I don't know where you got your information, but after thinking about 13t being too small for the 520 chain, I did a little research. I used to have a Honda 250R three wheeler and I just looked up the chain and sprockets for it. From the factory, it came with a 13t front sprocket and a 520 chain. And the 200 three wheelers came with an 11t and 520 chain. And we used to stock and sell a 10t for them as well.
We raced my old 250R and with mods it would run 75mph. In the 80s we ran many, many 10t and 11t front sprockets on 520 chains in some very severe conditions and often with limited maintenance that probably bordered on neglect. If I can find a 13t for my bike, I will try it and report back the results.
And I have a calculator next to my computer. I know it's old fashioned, but I am old and can calculate the ratio changes with it quicker than I can go to another web site and put in the info there.
Just to make clear - I never said a 13 sprocket would not work. What I'm saying it will have excess wear and tear on the chain. Running racebikes with all kinds of odd sprocket combos is completely different than running long miles on the street. A 13/40 sprocket combo has excessively more front tooth contact and due the smaller radius a lot more driveline loss than a 14/43. I've never raced dirt, but done circuit racing and it's clearly measureable on the dyno.
Also what is the service interval of a 250R? A few tens of operating hours? Maintenance is not an issue on a racebike, where despite the dusty environment mileage is minimal, and bikes are maintained often - ateast due the different gearing needs for different tracks. I'm doing long distances on my 500x, and with proper maintenance can get about 30k out of a chain set running 15/41 and 35k on 17/43. Might not be relevant for you or the rebel with it's somewhat less travel oriented seating - but this is important for me.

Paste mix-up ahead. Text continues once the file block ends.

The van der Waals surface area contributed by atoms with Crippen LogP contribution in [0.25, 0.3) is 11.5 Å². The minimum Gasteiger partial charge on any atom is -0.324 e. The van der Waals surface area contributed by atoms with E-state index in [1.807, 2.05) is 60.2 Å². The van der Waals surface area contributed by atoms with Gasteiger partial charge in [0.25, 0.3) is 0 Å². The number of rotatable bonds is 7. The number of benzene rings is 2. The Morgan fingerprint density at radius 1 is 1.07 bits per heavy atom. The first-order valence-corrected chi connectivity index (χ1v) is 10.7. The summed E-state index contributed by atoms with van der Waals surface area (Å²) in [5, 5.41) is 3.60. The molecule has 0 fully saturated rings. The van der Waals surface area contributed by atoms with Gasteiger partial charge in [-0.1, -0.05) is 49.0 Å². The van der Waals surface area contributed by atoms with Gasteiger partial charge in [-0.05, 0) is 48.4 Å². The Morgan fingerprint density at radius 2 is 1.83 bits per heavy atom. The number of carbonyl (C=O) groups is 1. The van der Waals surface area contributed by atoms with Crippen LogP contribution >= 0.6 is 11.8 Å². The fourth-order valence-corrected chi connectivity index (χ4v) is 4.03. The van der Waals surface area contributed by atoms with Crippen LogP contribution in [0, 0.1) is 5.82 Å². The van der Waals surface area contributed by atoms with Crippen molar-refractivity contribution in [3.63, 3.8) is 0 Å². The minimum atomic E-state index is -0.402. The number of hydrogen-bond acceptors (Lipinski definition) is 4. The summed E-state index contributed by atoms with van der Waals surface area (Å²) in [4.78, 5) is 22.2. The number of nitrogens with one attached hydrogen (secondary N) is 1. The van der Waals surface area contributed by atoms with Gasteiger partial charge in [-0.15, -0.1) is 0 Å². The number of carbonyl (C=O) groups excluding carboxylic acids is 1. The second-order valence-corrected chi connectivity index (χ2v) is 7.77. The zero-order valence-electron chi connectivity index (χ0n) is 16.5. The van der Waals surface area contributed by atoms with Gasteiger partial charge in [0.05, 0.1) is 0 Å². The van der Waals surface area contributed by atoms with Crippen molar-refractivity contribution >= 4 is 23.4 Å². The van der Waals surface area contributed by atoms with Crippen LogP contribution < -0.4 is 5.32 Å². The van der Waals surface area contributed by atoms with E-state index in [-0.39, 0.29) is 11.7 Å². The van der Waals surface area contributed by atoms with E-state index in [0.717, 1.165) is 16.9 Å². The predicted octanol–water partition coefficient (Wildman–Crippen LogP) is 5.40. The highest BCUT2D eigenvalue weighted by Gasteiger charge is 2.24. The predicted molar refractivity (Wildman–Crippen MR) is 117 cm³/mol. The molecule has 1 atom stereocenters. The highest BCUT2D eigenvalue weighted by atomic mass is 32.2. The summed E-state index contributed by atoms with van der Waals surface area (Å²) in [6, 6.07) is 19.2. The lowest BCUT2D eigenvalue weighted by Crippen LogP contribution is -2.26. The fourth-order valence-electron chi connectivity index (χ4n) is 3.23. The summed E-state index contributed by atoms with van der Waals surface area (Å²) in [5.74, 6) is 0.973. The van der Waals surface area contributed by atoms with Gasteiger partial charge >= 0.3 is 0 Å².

A quick internet search gave me that JTR makes 43 rear sprockets cor my application (dunno if the rebel has the same hub dimensions) part number is jtr 245/3.43. I bet your calculator doesn't do that. (Pun inteneded) BTW, if you'd check gearingcommander once, you'd find it is a very useful tool which can calculate a lot more things at once than what you could do only in a much longer time with your calculator.
As a sidenote. Not to measure our private parts, but to establish the baseline. Surprisingly I can use a calculator too. In fact, between my MSC in engineering, MBA, and currently pursued PHD in applied mathematics, I can probably calculate even moderately difficult things faster without a calculator than most people can do with it. But I still use tools which are very useful to automate repetitive tasks and can calculate many aspects of things at once. You don't have to enter any information to gearingcommander, just selsct the rebel500 once, and it will start next time with it's parameters. And it calculates all the differences in three defined gearings, top speed or given speed in all gears, sprockets distances, same tooth same link occurences, and many other things at once. I have no affiliation with the developer, but I find it very useful.